Letter to My Graduates: Johnson Middle School Class of 2016

To the Class of 2016

Dear graduates,

Today is the big day. Today is your day.

All the days that came before this one look a little different now, safe in the knowledge that the moment you might have thought about, hoped for, dreamed of is finally here.

It was real. And you made it.

This morning, I almost don’t need to congratulate you for the work and dedication you’ve shown over the past four years. The fact that you’re reading this letter now is testament enough to it. You know exactly how hard you worked for this. What you’ve done to get here – no one can ever take it away from you.

For one brief year, four years ago, I had the chance to take up a seat in your class every day. I saw a lot of things that year – the highest highs, the lowest lows. No one forced you to do it, but you accepted me into your academic life. I hope that I helped you, at least a little bit, to understand not only the work that was before you but also the tremendous gifts you possess.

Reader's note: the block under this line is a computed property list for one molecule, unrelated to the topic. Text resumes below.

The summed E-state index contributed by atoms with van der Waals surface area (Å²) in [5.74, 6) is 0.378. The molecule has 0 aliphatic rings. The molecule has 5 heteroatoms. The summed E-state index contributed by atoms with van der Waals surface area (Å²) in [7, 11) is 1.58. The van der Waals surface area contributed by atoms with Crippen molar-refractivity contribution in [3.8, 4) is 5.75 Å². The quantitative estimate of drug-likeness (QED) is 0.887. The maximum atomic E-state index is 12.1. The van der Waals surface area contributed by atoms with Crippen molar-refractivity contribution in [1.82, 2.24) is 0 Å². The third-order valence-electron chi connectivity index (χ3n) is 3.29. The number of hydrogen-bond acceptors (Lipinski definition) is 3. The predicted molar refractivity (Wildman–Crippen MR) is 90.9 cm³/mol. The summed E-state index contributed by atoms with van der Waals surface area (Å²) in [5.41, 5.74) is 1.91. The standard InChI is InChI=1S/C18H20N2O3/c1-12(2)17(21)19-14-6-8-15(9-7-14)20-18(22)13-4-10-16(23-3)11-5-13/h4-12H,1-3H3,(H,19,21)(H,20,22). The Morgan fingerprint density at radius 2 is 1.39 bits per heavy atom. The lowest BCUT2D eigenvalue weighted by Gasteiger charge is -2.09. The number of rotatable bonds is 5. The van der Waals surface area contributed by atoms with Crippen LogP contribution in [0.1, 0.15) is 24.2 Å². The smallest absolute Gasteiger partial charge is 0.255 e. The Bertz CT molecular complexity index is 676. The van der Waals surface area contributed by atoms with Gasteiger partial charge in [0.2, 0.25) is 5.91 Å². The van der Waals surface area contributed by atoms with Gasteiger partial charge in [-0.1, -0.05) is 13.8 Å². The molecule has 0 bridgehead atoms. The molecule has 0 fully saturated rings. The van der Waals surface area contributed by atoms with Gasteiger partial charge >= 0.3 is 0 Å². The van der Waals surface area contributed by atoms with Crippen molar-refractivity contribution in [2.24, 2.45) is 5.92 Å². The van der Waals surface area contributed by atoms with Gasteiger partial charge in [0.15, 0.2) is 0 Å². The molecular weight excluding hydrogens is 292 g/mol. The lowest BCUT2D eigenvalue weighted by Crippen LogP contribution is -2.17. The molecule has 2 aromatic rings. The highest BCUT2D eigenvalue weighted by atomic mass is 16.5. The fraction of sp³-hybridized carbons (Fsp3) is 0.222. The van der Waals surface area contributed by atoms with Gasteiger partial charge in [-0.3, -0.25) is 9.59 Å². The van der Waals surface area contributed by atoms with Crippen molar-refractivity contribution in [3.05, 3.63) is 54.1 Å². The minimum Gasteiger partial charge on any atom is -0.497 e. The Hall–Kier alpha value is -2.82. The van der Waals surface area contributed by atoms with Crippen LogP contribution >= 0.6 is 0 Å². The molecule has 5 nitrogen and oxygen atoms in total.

That was my City Year, and it was a privilege to spend it alongside all of you. No doubt the circumstances of it were a little odd. Often, it seemed like we were from two different worlds, and there seemed to be so much that was unfamiliar and unknown between us. But in many ways, we were the same. We were both trying to figure out where we fit in. And so, for one brief moment in space and time, we shared a common purpose, a common cause. Even if it wasn’t always easy or fun, I hope that today you understand what it was all for.

Johnson Middle School is far behind you now. Many of those experiences have faded; some remain fresh as if they were yesterday. Either way, I hope that what you take away from that year is the heart you all showed, the dedication and perseverance in spite of any circumstance. Keep that and take that with you forever. You’ll never regret it.

For my part, I’m so incredibly proud of everything you’ve done. Wherever life takes you next, I know you have what it takes to succeed. But even when you were in eighth grade, you never needed me to tell you that.

Matthew Repka


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